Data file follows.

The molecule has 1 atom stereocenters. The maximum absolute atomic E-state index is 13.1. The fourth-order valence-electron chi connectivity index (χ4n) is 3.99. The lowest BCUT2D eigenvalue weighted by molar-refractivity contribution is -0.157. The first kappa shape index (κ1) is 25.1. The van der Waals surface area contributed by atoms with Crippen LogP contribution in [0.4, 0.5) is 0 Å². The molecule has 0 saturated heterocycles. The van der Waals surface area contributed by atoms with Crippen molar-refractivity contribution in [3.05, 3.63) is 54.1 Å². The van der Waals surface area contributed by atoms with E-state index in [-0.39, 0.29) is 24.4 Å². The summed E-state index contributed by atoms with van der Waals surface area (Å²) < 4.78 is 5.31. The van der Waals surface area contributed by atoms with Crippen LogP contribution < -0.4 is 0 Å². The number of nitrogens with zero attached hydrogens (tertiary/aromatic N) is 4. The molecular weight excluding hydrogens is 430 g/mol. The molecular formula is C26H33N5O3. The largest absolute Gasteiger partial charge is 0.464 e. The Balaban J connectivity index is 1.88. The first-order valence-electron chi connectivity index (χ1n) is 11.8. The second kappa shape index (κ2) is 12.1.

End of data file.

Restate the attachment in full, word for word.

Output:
The molecule has 1 atom stereocenters. The maximum absolute atomic E-state index is 13.1. The fourth-order valence-electron chi connectivity index (χ4n) is 3.99. The lowest BCUT2D eigenvalue weighted by molar-refractivity contribution is -0.157. The first kappa shape index (κ1) is 25.1. The van der Waals surface area contributed by atoms with Crippen LogP contribution in [0.4, 0.5) is 0 Å². The molecule has 0 saturated heterocycles. The van der Waals surface area contributed by atoms with Crippen molar-refractivity contribution in [3.05, 3.63) is 54.1 Å². The van der Waals surface area contributed by atoms with E-state index in [-0.39, 0.29) is 24.4 Å². The summed E-state index contributed by atoms with van der Waals surface area (Å²) < 4.78 is 5.31. The van der Waals surface area contributed by atoms with Crippen LogP contribution < -0.4 is 0 Å². The number of nitrogens with zero attached hydrogens (tertiary/aromatic N) is 4. The molecular weight excluding hydrogens is 430 g/mol. The molecular formula is C26H33N5O3. The largest absolute Gasteiger partial charge is 0.464 e. The Balaban J connectivity index is 1.88. The first-order valence-electron chi connectivity index (χ1n) is 11.8. The second kappa shape index (κ2) is 12.1.